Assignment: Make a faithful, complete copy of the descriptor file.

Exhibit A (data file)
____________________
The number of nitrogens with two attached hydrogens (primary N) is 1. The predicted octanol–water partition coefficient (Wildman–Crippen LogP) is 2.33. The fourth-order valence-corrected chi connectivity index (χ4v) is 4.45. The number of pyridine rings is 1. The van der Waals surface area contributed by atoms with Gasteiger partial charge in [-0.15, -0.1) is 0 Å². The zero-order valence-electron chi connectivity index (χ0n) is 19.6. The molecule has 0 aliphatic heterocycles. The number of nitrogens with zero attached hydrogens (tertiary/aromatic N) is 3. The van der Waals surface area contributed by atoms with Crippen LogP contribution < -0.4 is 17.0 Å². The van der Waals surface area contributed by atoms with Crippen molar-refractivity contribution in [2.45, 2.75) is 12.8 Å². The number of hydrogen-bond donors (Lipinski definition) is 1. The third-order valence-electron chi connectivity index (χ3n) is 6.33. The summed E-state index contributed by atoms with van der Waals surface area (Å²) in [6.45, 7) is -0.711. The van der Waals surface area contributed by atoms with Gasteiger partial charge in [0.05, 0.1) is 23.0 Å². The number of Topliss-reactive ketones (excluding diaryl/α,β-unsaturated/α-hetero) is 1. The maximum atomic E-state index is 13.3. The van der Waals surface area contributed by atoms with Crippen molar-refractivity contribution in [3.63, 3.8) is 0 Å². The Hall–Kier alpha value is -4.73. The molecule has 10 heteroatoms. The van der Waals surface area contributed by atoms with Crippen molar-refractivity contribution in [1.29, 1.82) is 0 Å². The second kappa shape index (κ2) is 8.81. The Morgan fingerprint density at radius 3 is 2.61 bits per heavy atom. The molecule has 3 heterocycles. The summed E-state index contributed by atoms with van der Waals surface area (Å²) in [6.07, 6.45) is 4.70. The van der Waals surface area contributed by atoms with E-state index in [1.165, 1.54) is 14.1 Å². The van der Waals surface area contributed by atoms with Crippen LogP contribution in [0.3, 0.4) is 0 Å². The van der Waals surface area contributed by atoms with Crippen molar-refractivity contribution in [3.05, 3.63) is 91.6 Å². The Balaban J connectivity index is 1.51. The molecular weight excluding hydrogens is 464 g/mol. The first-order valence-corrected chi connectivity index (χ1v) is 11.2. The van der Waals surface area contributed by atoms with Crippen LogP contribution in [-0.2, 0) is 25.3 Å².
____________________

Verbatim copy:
The number of nitrogens with two attached hydrogens (primary N) is 1. The predicted octanol–water partition coefficient (Wildman–Crippen LogP) is 2.33. The fourth-order valence-corrected chi connectivity index (χ4v) is 4.45. The number of pyridine rings is 1. The van der Waals surface area contributed by atoms with Gasteiger partial charge in [-0.15, -0.1) is 0 Å². The zero-order valence-electron chi connectivity index (χ0n) is 19.6. The molecule has 0 aliphatic heterocycles. The number of nitrogens with zero attached hydrogens (tertiary/aromatic N) is 3. The van der Waals surface area contributed by atoms with Crippen LogP contribution < -0.4 is 17.0 Å². The van der Waals surface area contributed by atoms with Crippen molar-refractivity contribution in [2.45, 2.75) is 12.8 Å². The number of hydrogen-bond donors (Lipinski definition) is 1. The third-order valence-electron chi connectivity index (χ3n) is 6.33. The summed E-state index contributed by atoms with van der Waals surface area (Å²) in [6.45, 7) is -0.711. The van der Waals surface area contributed by atoms with Gasteiger partial charge in [0.05, 0.1) is 23.0 Å². The number of Topliss-reactive ketones (excluding diaryl/α,β-unsaturated/α-hetero) is 1. The maximum atomic E-state index is 13.3. The van der Waals surface area contributed by atoms with Crippen molar-refractivity contribution in [3.63, 3.8) is 0 Å². The Hall–Kier alpha value is -4.73. The molecule has 10 heteroatoms. The van der Waals surface area contributed by atoms with Crippen molar-refractivity contribution in [1.29, 1.82) is 0 Å². The second kappa shape index (κ2) is 8.81. The Morgan fingerprint density at radius 3 is 2.61 bits per heavy atom. The molecule has 3 heterocycles. The summed E-state index contributed by atoms with van der Waals surface area (Å²) in [6.07, 6.45) is 4.70. The van der Waals surface area contributed by atoms with E-state index in [1.165, 1.54) is 14.1 Å². The van der Waals surface area contributed by atoms with Crippen LogP contribution in [0.3, 0.4) is 0 Å². The van der Waals surface area contributed by atoms with Crippen molar-refractivity contribution in [3.05, 3.63) is 91.6 Å². The Balaban J connectivity index is 1.51. The molecular weight excluding hydrogens is 464 g/mol. The first-order valence-corrected chi connectivity index (χ1v) is 11.2. The van der Waals surface area contributed by atoms with Crippen LogP contribution in [-0.2, 0) is 25.3 Å².